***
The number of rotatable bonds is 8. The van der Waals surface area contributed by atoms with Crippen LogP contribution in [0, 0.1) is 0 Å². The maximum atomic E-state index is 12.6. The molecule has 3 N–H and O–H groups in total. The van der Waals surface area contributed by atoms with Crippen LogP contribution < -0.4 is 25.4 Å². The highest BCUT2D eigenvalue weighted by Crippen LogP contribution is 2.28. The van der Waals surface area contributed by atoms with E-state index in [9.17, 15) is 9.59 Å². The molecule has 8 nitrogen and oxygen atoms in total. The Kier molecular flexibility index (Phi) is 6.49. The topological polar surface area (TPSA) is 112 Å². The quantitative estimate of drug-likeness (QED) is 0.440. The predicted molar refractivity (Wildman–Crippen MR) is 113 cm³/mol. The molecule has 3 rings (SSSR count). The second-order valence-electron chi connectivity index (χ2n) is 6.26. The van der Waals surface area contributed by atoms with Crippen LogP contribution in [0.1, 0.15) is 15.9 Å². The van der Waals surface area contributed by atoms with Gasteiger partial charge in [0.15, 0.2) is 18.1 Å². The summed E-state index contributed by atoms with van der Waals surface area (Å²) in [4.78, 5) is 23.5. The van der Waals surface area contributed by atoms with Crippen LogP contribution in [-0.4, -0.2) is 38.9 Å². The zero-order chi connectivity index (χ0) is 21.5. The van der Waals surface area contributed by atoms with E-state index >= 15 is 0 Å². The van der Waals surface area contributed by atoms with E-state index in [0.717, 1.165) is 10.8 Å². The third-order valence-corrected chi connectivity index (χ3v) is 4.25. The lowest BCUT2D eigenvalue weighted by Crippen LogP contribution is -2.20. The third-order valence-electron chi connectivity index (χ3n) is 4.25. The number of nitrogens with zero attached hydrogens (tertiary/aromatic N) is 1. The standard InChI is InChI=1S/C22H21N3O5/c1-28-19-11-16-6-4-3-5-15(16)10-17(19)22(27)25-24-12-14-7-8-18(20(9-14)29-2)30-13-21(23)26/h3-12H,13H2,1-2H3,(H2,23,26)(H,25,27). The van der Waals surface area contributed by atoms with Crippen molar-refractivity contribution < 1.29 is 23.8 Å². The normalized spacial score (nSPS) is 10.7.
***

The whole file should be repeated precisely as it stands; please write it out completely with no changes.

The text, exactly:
The number of rotatable bonds is 8. The van der Waals surface area contributed by atoms with Crippen LogP contribution in [0, 0.1) is 0 Å². The maximum atomic E-state index is 12.6. The molecule has 3 N–H and O–H groups in total. The van der Waals surface area contributed by atoms with Crippen LogP contribution < -0.4 is 25.4 Å². The highest BCUT2D eigenvalue weighted by Crippen LogP contribution is 2.28. The van der Waals surface area contributed by atoms with E-state index in [9.17, 15) is 9.59 Å². The molecule has 8 nitrogen and oxygen atoms in total. The Kier molecular flexibility index (Phi) is 6.49. The topological polar surface area (TPSA) is 112 Å². The quantitative estimate of drug-likeness (QED) is 0.440. The predicted molar refractivity (Wildman–Crippen MR) is 113 cm³/mol. The molecule has 3 rings (SSSR count). The second-order valence-electron chi connectivity index (χ2n) is 6.26. The van der Waals surface area contributed by atoms with Crippen LogP contribution in [0.1, 0.15) is 15.9 Å². The van der Waals surface area contributed by atoms with Gasteiger partial charge in [0.15, 0.2) is 18.1 Å². The summed E-state index contributed by atoms with van der Waals surface area (Å²) in [4.78, 5) is 23.5. The van der Waals surface area contributed by atoms with Crippen LogP contribution in [-0.4, -0.2) is 38.9 Å². The zero-order chi connectivity index (χ0) is 21.5. The van der Waals surface area contributed by atoms with E-state index >= 15 is 0 Å². The van der Waals surface area contributed by atoms with E-state index in [0.717, 1.165) is 10.8 Å². The third-order valence-corrected chi connectivity index (χ3v) is 4.25. The lowest BCUT2D eigenvalue weighted by Crippen LogP contribution is -2.20. The third-order valence-electron chi connectivity index (χ3n) is 4.25. The number of nitrogens with zero attached hydrogens (tertiary/aromatic N) is 1. The standard InChI is InChI=1S/C22H21N3O5/c1-28-19-11-16-6-4-3-5-15(16)10-17(19)22(27)25-24-12-14-7-8-18(20(9-14)29-2)30-13-21(23)26/h3-12H,13H2,1-2H3,(H2,23,26)(H,25,27). The van der Waals surface area contributed by atoms with Crippen molar-refractivity contribution < 1.29 is 23.8 Å². The normalized spacial score (nSPS) is 10.7.